Whisky. Tango. Foxtrot.

Seriously, does anyone believe this crap? That we’ve all of a sudden gone back to the Gilded Age? I can’t believe that any reasonably intelligent Democrat (are there any left) really believes this garbage. Workers have virtually no rights? Give me a break here. The America that Dorgan and Brown are describing has absolutely no relation to the America that actually exists. This kind of political pandering is so at odds with the reality of American life that it’s damn near delusional.

Of course, given that Dorgan and Brown want to take our trade policy back to the days of the Smoot-Hawley Tariff, I guess things really are going back 100 years. Next thing you know they’ll be talking about how it’s absolutely imperative that we bring back the gold standard.

The result has been a global race to the bottom as corporations troll the world for the cheapest labor, the fewest health, safety and environmental regulations, and the governments most unfriendly to labor rights. U.S. trade agreements paved the way for this race: While rejecting protections for workers or the environment, they protected investors and corporate interests.

Here’s the problem with that argument: it isn’t true. Let’s pretend it was true for a moment, abandoning all semblance of economic truth in the process. We had a major free trade agreement with Mexico in 1994. If there was a “race to the bottom” the Mexican economy should have gotten a huge boost from all those American jobs moving down to Mexico to take advantage of Mexico’s low wages and lax to non-existent labor standards. Yet even on the border, the place where such an effect would be at its greatest there’s absolutely no evidence that such a thing happened.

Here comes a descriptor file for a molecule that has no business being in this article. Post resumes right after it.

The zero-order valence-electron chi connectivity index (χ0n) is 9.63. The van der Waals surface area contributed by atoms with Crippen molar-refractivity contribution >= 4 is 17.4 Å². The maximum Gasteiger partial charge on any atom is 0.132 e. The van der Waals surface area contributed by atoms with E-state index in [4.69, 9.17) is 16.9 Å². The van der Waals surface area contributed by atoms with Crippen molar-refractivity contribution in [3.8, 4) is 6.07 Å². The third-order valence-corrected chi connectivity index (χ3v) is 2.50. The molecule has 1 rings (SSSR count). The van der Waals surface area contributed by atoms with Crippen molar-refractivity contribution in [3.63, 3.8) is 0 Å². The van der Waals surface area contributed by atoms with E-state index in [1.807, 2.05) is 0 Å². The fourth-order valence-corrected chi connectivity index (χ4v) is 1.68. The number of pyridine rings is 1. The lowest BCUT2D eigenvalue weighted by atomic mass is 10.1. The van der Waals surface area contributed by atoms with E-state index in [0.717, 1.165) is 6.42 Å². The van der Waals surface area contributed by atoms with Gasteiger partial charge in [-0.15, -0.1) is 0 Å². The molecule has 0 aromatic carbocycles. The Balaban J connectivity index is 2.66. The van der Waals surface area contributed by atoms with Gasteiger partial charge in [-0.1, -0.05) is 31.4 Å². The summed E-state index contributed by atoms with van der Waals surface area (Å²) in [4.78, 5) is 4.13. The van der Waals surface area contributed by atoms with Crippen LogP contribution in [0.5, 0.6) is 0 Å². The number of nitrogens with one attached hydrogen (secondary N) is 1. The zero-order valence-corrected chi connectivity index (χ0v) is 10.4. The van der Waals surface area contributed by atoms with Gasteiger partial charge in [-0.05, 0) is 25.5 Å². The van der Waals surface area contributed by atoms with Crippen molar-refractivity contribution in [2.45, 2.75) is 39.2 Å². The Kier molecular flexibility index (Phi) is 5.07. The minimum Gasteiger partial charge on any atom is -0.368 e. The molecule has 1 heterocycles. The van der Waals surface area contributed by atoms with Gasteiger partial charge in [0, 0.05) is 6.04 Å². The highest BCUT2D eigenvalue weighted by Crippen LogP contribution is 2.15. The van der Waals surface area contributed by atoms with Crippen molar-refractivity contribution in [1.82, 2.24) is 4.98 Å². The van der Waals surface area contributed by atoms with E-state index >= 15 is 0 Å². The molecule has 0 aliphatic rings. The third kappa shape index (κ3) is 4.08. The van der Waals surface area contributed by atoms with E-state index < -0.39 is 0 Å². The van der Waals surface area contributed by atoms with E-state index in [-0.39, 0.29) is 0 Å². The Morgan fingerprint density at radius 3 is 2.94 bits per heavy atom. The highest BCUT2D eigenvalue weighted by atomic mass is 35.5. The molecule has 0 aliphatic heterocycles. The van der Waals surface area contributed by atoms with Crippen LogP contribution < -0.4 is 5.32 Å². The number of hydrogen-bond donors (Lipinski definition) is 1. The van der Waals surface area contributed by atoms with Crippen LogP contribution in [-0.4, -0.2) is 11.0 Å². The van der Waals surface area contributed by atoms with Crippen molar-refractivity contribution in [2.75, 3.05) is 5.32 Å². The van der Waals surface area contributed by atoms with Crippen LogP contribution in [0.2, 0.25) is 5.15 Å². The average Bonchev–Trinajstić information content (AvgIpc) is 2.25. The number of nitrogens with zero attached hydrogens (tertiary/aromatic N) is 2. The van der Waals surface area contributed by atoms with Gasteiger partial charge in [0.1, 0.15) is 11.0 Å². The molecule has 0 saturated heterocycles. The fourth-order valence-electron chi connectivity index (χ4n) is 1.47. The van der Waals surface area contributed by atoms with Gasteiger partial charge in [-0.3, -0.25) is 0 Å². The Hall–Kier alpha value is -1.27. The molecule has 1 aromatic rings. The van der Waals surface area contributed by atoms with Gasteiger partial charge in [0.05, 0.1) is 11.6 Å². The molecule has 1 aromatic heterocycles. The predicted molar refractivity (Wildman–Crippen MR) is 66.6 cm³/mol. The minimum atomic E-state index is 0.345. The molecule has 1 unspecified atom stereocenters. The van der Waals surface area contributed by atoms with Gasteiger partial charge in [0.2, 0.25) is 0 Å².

All it takes is a little thinking about what a corporation really does. For instance, let’s say you make widgets and you want to take advantage of the cheap labor in Reallynastystan. The problem with this is that Reallynastystan has incredibly low wages, but you get what you pay for. For one, there’s no reliable electrical grid, so you have to pay to have generators to mitigate the frequent blackouts. Also, the workers are ill-educated and prone to making mistakes, so the quality of your widgets suffers. Also, the government is corrupt and it takes millions in bribes to get the red tape cut. Oh, and there’s the small amount of having to ship your widgets from Reallynastystan to the United States. It was working great until a herd of yak pushed the truck off the mountain…

Again, there’s bullshit economics and there’s real-world economics. If it were such a massive cost savings to move jobs overseas, we’d be losing thousands upon thousands of jobs every month. Yet that just isn’t happening. It isn’t cost-effective. As Pat Cleary of the National Association of Manufacturers points out, people build factories close to their customers. No real-world manufacturer is going to save money by moving overseas, because the fixed costs of doing so are prohibitively high. Changing our trade policy won’t add a single new manufacturing job, but it will cost tens of thousands of jobs as those manufacturers who are based in the US lose access to key international markets.